Before you ask: Yes, Joshua Foer is the younger brother of beloved novelist Jonathan Safran Foer. But this is not a case of coattail riding. Joshua Foer is a journalist (his work has been in the New York Times, the Nation, and Slate) specializing in writing about memory. His new book is Moonwalking with Einstein: The Art and Science of Remembering Everything. It combines memoir (Foer participated in the USA Memory Championship) with self-help and accessible science writing. He also explores why it's important, in an age when you can store terabytes of data in the cloud and retrieve them wirelessly from a device that fits in your pocket, to still be able to recall the old-fashioned way. March 31, Elliott Bay Book Company. PC

Meg Wolitzer

It's an unfortunate kind of sexism that the publishing world has effectively ghettoized female authors into the chick-lit category. But fuck that. Meg Wolitzer's novels are serious in every way that matters. Her novel The Position is about a married couple in the 1970s who publish a Joy of Sex–like guidebook and how their sexual frankness affects their family. Her new one, The Uncoupling, is a riff on Lysistrata. All the women and teenage girls in a New Jersey suburb suddenly stop having sex. What happens when the fucking stops? Wolitzer isn't afraid to look at the seamier side of relationships. April 11, Central Library. PC

'The Pale King'

David Foster Wallace was one of the greatest writers of the late 20th century. That we lost him so soon is the biggest literary tragedy of the millennium to date. We have one last chance to appreciate his genius with fresh eyes, so let's make it count: The Pale King, the work-in-progress that Wallace left behind at the time of his death, will finally be published. It's a novel about the IRS, and boredom, and, knowing Wallace, everything else. His longtime editor reportedly worked the book into solid shape, and while we'll never know what a true completed version of it would look like, this manuscript is a reasonable simulacrum. April 15, independent bookstores. PC

Joyce Carol Oates

It's been fashionable for the last few years to mock Joyce Carol Oates for being too productive, whatever that means. Twain, Updike, and Roth all produce/d more work than, say, Franzen or Foer, and that's to be celebrated. Many of our best novelists are experimenters who use fiction as a laboratory, fearlessly creating new work, taking note of what works, discarding what doesn't, and moving on. Who needs the cautious pursuit of perfection? Who says a novel requires six years to incubate? Give me messy producers any day. Oates is the queen of them. April 18, Benaroya Hall. PC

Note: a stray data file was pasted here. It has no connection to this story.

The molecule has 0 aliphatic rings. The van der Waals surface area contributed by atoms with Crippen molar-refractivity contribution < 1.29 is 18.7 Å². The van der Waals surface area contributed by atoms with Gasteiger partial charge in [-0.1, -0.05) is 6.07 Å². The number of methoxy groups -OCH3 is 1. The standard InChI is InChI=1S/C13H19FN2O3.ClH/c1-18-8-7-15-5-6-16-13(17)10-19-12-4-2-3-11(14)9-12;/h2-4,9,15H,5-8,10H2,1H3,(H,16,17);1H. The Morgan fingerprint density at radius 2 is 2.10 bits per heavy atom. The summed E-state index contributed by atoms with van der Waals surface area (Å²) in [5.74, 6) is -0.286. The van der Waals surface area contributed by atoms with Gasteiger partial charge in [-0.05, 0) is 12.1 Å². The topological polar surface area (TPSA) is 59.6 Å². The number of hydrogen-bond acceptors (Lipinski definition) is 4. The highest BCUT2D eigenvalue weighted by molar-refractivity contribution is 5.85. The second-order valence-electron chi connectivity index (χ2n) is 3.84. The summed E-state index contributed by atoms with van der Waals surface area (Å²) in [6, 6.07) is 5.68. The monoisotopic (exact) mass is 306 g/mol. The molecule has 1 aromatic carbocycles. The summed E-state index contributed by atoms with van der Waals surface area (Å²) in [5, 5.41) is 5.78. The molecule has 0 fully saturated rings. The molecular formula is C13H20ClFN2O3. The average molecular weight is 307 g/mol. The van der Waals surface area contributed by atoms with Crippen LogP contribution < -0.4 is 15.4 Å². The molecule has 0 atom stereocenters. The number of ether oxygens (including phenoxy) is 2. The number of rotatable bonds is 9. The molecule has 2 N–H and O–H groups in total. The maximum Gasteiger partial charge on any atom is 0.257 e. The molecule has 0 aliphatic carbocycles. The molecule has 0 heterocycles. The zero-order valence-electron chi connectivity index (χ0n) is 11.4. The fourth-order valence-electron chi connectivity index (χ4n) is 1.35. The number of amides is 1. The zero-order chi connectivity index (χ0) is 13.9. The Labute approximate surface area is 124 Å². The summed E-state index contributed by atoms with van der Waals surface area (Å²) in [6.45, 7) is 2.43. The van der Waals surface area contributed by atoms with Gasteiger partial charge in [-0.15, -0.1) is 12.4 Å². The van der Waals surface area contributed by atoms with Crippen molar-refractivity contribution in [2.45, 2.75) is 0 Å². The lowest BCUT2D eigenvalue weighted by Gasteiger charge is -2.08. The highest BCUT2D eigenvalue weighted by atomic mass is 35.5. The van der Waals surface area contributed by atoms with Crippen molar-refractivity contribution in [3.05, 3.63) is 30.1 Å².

Larry Flynt and David Eisenbach

Whether you think Hustler publisher Larry Flynt is the scum of the earth or not, you have to admit that he's responsible for a few great moments in modern progressive history—primarily the Supreme Court victory against anti­pornographic censorship dramatized in the very good movie The People vs. Larry Flynt. He's appearing with a historian named David Eisenbach with a new book, One Nation Under Sex: How the Private Lives of Presidents, First Ladies and Their Lovers Changed the Course of American History. The two men dig into the unwholesome side of American history to uncover how the sexual peccadilloes of the men we elect have transformed the world for good and ill. The way we feel about the closet cases and cigar-penetration aficionados who have lived in the White House says a lot about how we feel about our own sexual lives. Sometimes it takes an asshole like Flynt to tell stories that need to be told. Just, you know, maybe don't shake his hand after the reading. May 19, Town Hall. PC

MUSIC

Sic Alps, Puberty, Idle Times

Part of San Francisco's fuzzed-out rock scene, Sic Alps trade in hazy, sun-bleached garage jams that transport you to another time/place. Want to feel like you're high on mushrooms in the mountains? Sic Alps might just make that happen. Puberty are the latest brainchild of tireless Intelligence ringleader Lars Finberg, with Susanna Welbourne, Drew Church and Mike Jawarski (the Cops), Curtis James (formerly of the Old Haunts), Dave Hernandez (the Shins), and Ryan Leyva (the Chevy Chasers). This is their record release show, and you are just dumb if you miss it. March 23, Funhouse. GRANT BRISSEY